15. Enid

    Enid Senior Member

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    I cannot believe after decades the talk of neuropsychiatic mumbo jumbos - come on.
  16. WillowJ

    WillowJ Senior Member

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    oceanblue likes this.
  17. WillowJ

    WillowJ Senior Member

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    and well done :)
  18. oceanblue

    oceanblue Senior Member

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    Thanks for that, and you feedback! Dolphin sent me a copy of the Ozzie criteria (PM me if you want them) and it does appear to drop the psychiatric exclusions, which sems like a major flaw.

    I don't necessarily see Fukuda as conflating CF with CFS. The whole strategy of Fukuda is to specifically exclude a whole number of known causes of CF, then to apply a severity threshold (of sorts), and then requires a set of required symptoms (even if it's not a satisfactory set of symptoms). If I'd had the energy, I was going to point out in my original post that this 2009 Hickie paper differs from Fukuda precisely by conflating CFS with CF, and even with prolonged (1 month+) fatigue. Which is quite a shocking thing to do when their own evidence actually points to Fukuda being too broad.
  19. oceanblue

    oceanblue Senior Member

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    In the case of the technique used here, Factor Analysis, there's a lot of user input/judgement required, which is probably why the authors said
    Different groups could have taken the same data and come up with 4 or 6 factors, and they could all be right, ie it's a matter of opinion - to some extent (with 4, 5 or 6 factor solutions, 4 of the factors would be very similar across all solutions). For that reason, Factor Analysis findings shouldn't be seen as absolute.

    It's notable that the authors 'Inflammation' factor included both sharp chest pains and dizziness, neither of which is obviously linked to inflammation (and neither of which is part of Fukuda), which helps to illustrate how the factors are not exactly absolute.

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  20. oceanblue

    oceanblue Senior Member

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    Just some washing up - only if you're really interested

    Other issues with the study

    No exclusions for known medical and psychiatric illnesses.
    There are many causes of chronic fatigue, just look at the standard exclusions in the Fukuda criteria:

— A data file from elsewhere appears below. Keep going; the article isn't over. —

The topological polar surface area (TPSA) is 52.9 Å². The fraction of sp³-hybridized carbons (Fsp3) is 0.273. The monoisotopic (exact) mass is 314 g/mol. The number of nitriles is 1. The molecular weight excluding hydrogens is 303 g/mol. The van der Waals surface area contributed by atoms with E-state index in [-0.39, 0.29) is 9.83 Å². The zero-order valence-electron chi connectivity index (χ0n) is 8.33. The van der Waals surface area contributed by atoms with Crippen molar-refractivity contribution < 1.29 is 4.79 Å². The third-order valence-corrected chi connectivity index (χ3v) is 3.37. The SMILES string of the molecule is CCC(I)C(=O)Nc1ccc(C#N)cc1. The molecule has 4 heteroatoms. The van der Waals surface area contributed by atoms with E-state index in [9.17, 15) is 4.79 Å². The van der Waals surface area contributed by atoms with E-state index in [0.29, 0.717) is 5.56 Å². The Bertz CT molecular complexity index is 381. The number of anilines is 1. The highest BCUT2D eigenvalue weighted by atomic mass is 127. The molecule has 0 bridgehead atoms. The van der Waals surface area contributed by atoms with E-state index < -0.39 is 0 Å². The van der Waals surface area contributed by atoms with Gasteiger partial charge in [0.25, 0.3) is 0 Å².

The authors dataset included "exclusionary and non-exclusionary medical and psychiatric illness" yet no patients with known causes of chronic fatigue were excluded from the data.

    So although I agree with the authors to some extent when they say:
    in that their may be final common pathways eg for fatigue, the causal pathology is likely to be different. Diabetes, cancer and hypothyroidism can all lead to chronic fatigue but you wouldn't treat them all the same way, as the authors propose:
    Also:

    1. All symptoms were dichotomised (ie Yes/No)even if there was frequency/severity data on the symptom in the orginal data. This inevitably increases number of symptoms each patient has, and so increases the level of correlation between symptoms, which will increase the apparent strength of factors. Also, while fukuda specifies headaches of new onset as a symptom, another patient with chronic fatigue may reports headaches, but they may have had that problem well before the fatigue started. Apparently there are technical reasons why dichomisded variables can produce unreliable results in factor analysis.

    2.
    Imagine a patient has missing values for symptoms A and B - these will be replaced by the mean value for A and B. So every patient with missing data for symptoms A & B will then be given identical results for A and B, which will again articficially inflate the correlation between A and B (and so the strength of the factors).

    3. Because different studies measured symptoms using different questionnaire, the answers to questions from different questionnaires were merged:
    This adds more uncertainty to the study.

    Taking 1-3 together just adds to the doubt about the robustness of the findings.
    WillowJ likes this.